Latest research has shown that Nigeria spends about $13 billion (about N1.95 trillion) every year to provide electricity from generators, President Goodluck Jonathan retreated this yesterday in Abuja.
President Jonathan, who was speaking at the presidential retreat for power investors at the presidential villa, observed that even at this rate, less than half the population of the country has access to electricity.
“With a population of more than 140 million people, and as the seventh largest deposits of natural gas, a major fuel for power in the world, we (Nigerians) are ready for business,” the president declared.
Reiterating that Nigeria requires just about $10 billion (N1.5 trillion) per year in investment over the next few years to develop her power generation, distribution, and transmission capacities, the president said the retreat was to gain a better understanding of the investor’s concerns, as well as gain insights from their experiences in other markets “so that we can build a power supply industry that works for all and grows as fast as possible.”
He lamented that, “Generating power from generators adds more than 40 percent to the cost of goods and services in Nigeria, and this we can ill-afford.
Our mission, therefore, is for Nigeria to reach power reliability and sustainability within the shortest possible time so as to catalyze the much needed development.
“We know what is at stake, hence, the creation of the Presidential Action Committee on Power (PACP), which has finally birthed the roadmap for the reforms.”
Mr. Jonathan said his administration is determined “to implement the reform of Nigeria’s power sector in a way that Nigerians shall be proud of. We are determined to attract high quality investors with the record that ensures they will bring world class expertise and the industry’s best practices to our evolving power supply industry.”
Following this, he said the federal government is now looking for companies that can efficiently and rapidly expand services to undeserved parts of the country, adding that in a country with tens of millions of potential new power consumers, “We need firms that can grow quickly. Our national interest dictates that we encourage investors who are willing to stand with us for the long term, not those without the requisite pedigree in the sector.”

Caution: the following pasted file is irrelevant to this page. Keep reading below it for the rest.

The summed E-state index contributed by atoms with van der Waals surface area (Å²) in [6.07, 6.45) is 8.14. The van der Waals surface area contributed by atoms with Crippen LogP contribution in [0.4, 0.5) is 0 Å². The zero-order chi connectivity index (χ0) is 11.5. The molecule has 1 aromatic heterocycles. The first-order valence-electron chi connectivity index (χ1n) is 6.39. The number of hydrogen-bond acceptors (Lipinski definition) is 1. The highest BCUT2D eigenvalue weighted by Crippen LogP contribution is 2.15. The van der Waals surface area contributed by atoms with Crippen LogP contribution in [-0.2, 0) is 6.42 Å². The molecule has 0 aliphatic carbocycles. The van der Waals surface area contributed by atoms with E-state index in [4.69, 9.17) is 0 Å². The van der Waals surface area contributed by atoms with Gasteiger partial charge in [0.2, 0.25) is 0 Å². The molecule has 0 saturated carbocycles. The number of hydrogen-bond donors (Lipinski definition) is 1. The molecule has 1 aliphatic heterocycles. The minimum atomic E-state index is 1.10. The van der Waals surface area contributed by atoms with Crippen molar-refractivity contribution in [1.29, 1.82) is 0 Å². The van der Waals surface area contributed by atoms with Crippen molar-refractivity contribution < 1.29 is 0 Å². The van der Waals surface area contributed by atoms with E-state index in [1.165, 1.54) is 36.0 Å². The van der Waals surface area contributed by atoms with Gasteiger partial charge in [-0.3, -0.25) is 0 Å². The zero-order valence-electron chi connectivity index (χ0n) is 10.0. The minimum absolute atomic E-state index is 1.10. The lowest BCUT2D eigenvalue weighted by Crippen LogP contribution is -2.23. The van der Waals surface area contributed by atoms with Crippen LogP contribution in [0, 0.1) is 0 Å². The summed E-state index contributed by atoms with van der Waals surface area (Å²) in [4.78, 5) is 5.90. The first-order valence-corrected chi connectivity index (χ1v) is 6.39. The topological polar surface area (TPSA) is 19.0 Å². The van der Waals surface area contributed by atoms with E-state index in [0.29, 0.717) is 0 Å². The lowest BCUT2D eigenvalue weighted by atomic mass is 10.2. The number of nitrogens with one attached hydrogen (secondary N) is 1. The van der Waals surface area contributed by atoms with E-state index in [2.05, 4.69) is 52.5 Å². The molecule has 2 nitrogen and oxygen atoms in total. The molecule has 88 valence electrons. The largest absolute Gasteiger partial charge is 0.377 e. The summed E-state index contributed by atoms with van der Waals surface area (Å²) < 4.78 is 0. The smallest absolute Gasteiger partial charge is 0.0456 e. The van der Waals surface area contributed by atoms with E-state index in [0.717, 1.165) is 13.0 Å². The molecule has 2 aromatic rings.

He said a recent opinion poll sponsored by the World Bank confirmed that Nigerians are willing to pay cost reflective tariffs for electricity, due to the fact that even some of the poorest citizens, including artisans and small business people, spend considerable amounts on petrol-powered generators.
With the support of Nigerians, the president said his administration is committed to transforming decades of paralysing government monopoly into private sector efficiency.
“All we need to ensure its abundant supply is the investment transparency and efficiency management. We are determined to make the power sector reform fair to all concerned. In this reform, there will be no losers, and the Nigerian people, including workers, will be the beneficiaries.
“No one is in doubt that the biggest casualty of our epileptic power sector is our manufacturing sector and the jobs that could have been created for thousands and thousands of our citizens. The work of building a prosperous Nigeria cannot be done if our factories continue to run on generator,” Mr. Jonathan added.
He disclosed that the reforms allow investors to become involved under concessions or privatisation. From next year, the federal government will cease investment in power generation and distribution while planning to concession the management of the transmission company of Nigeria. Federal government will complete processes for already initiated hydro power projects, he added.
Minister of state for power, Nuhu Wye, said government has already calculated that about $10 billion per year needs to be invested throughout the power supply chain in order to achieve the relatively modest (by international capacity) target capacity of 40,000 mega watts (MW) by 2020.
Special adviser to the president on power, Barth Nnaji , said the Central Bank of Nigeria (CBN) has established a N300 billion intervention fund that can be accessed by prospective investors in the power sector to help in the private sector development of the sector.
He added that with the unbundling of Power Holding Company of Nigeria (PHCN), establishment of Nigerian Electricity Regulatory Commission (NERC), and the launch of the roadmap to power sector reform, the coast is now clear for private sector involvement, assuring prospective investors of the introduction of full cost reflective tariffs.
The lack of power has led to the closure of several businesses while those still open for business struggle to stay afloat. On Wednesday, the executive secretary (West) of the Manufacturers Association of Nigeria (MAN), Wole Akeukekere, told the News Agency of Nigeria (NAN) that over 70 manufacturing firms had closed down in the southwest in the last one year.
He said the membership of the association in 2002 was 120, but has now shrunk to 50 in Oyo, Osun, Ondo, and Ekiti States that made up the zone.
According to him, “Things are not rosy at all; the situation is getting worse every day and the major challenge confronting the manufacturing sector is electricity. It is not possible to manufacture manually.”